Meditation also helps to find an inner calm when we are overwhelmed by too many emotions. I encourage you to read (or reread) The Epic of Gilgamesh; a legendary tale of ancient Mesopotamia (Iraq today). This story is one of the oldest literary works of humanity, and is about the transformation of a man. This story is a perfect illustration that we are programmed by the culture in which we live, and that we are profoundly social beings. Big head rivalries are less effective and innovative than smaller heads working in cooperative networks. Scientists at Google embarked on a four-year study of how the best teams function and found that how a group interacts is more important than who is in the group.

THE SMALL WORLD NETWORK

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The "Small World Phenomenon" (also called the small world effect and is also known under the term "Milgram Paradox" because its results seem counterintuitive) is the assumption that everyone can be connected to any other individual by a short chain of social relations. This concept is similar to the experience of the small world study, conducted in 1967 by psychologist Stanley Milgram, which is the concept of "six degrees of separation." This suggests that two randomly selected US citizens are connected on average by a chain of six relationships."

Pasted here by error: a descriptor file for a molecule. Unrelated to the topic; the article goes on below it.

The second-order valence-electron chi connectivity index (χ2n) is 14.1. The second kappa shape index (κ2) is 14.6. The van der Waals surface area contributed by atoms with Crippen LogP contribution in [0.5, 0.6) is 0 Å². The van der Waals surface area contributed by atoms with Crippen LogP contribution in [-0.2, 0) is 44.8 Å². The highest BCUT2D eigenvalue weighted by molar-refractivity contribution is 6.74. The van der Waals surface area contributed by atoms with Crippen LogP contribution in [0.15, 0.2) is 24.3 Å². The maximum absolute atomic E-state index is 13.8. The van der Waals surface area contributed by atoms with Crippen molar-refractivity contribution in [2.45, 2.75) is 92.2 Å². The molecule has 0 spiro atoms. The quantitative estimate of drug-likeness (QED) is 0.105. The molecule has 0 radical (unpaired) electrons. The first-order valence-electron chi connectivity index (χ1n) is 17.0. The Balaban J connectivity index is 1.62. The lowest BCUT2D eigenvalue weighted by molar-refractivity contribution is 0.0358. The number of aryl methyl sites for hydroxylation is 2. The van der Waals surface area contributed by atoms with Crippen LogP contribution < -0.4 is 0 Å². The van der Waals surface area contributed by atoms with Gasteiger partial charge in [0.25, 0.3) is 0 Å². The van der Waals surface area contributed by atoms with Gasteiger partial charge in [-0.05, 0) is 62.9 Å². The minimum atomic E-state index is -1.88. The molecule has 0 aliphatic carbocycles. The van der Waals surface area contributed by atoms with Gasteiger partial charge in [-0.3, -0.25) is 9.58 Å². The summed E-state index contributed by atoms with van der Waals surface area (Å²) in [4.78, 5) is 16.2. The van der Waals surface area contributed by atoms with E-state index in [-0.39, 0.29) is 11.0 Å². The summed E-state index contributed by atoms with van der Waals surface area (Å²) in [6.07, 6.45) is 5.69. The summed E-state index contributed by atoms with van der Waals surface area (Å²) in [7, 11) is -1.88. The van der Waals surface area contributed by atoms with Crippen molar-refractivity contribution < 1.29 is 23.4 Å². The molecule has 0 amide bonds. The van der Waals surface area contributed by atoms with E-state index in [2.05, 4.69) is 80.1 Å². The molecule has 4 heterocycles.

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There are several methods to help to solve problems and to practice creativity, but most importantly, the best technique is to make it a natural process. Contrary to popular belief, creative people are often highly organized.